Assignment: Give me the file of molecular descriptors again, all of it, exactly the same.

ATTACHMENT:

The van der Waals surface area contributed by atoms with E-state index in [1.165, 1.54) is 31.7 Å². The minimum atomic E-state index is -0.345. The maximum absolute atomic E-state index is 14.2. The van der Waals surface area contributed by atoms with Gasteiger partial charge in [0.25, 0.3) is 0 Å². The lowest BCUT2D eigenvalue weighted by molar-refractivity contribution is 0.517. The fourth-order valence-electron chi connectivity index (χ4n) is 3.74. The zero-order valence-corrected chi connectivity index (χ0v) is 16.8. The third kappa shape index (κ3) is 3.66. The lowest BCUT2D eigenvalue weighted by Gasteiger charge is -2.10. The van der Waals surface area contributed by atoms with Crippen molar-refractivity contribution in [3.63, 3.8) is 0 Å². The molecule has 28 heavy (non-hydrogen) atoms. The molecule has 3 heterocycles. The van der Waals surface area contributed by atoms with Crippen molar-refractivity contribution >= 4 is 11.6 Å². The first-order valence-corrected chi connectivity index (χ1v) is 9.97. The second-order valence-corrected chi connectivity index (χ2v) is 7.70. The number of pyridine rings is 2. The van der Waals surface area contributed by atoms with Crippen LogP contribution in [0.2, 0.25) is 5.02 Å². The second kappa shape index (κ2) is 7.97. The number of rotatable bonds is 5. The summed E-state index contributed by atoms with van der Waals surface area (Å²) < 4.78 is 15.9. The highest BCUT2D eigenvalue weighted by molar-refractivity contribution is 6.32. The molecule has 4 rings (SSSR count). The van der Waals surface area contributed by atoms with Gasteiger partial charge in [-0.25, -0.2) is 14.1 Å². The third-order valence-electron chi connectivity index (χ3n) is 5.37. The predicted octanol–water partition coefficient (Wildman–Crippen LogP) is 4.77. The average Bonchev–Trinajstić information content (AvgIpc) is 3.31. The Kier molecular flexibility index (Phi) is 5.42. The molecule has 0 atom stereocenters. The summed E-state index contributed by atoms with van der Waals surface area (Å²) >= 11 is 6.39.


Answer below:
The van der Waals surface area contributed by atoms with E-state index in [1.165, 1.54) is 31.7 Å². The minimum atomic E-state index is -0.345. The maximum absolute atomic E-state index is 14.2. The van der Waals surface area contributed by atoms with Gasteiger partial charge in [0.25, 0.3) is 0 Å². The lowest BCUT2D eigenvalue weighted by molar-refractivity contribution is 0.517. The fourth-order valence-electron chi connectivity index (χ4n) is 3.74. The zero-order valence-corrected chi connectivity index (χ0v) is 16.8. The third kappa shape index (κ3) is 3.66. The lowest BCUT2D eigenvalue weighted by Gasteiger charge is -2.10. The van der Waals surface area contributed by atoms with Crippen molar-refractivity contribution in [3.63, 3.8) is 0 Å². The molecule has 28 heavy (non-hydrogen) atoms. The molecule has 3 heterocycles. The van der Waals surface area contributed by atoms with Crippen molar-refractivity contribution >= 4 is 11.6 Å². The first-order valence-corrected chi connectivity index (χ1v) is 9.97. The second-order valence-corrected chi connectivity index (χ2v) is 7.70. The number of pyridine rings is 2. The van der Waals surface area contributed by atoms with Crippen LogP contribution in [0.2, 0.25) is 5.02 Å². The second kappa shape index (κ2) is 7.97. The number of rotatable bonds is 5. The summed E-state index contributed by atoms with van der Waals surface area (Å²) < 4.78 is 15.9. The highest BCUT2D eigenvalue weighted by molar-refractivity contribution is 6.32. The molecule has 4 rings (SSSR count). The van der Waals surface area contributed by atoms with Gasteiger partial charge in [-0.25, -0.2) is 14.1 Å². The third-order valence-electron chi connectivity index (χ3n) is 5.37. The predicted octanol–water partition coefficient (Wildman–Crippen LogP) is 4.77. The average Bonchev–Trinajstić information content (AvgIpc) is 3.31. The Kier molecular flexibility index (Phi) is 5.42. The molecule has 0 atom stereocenters. The summed E-state index contributed by atoms with van der Waals surface area (Å²) >= 11 is 6.39.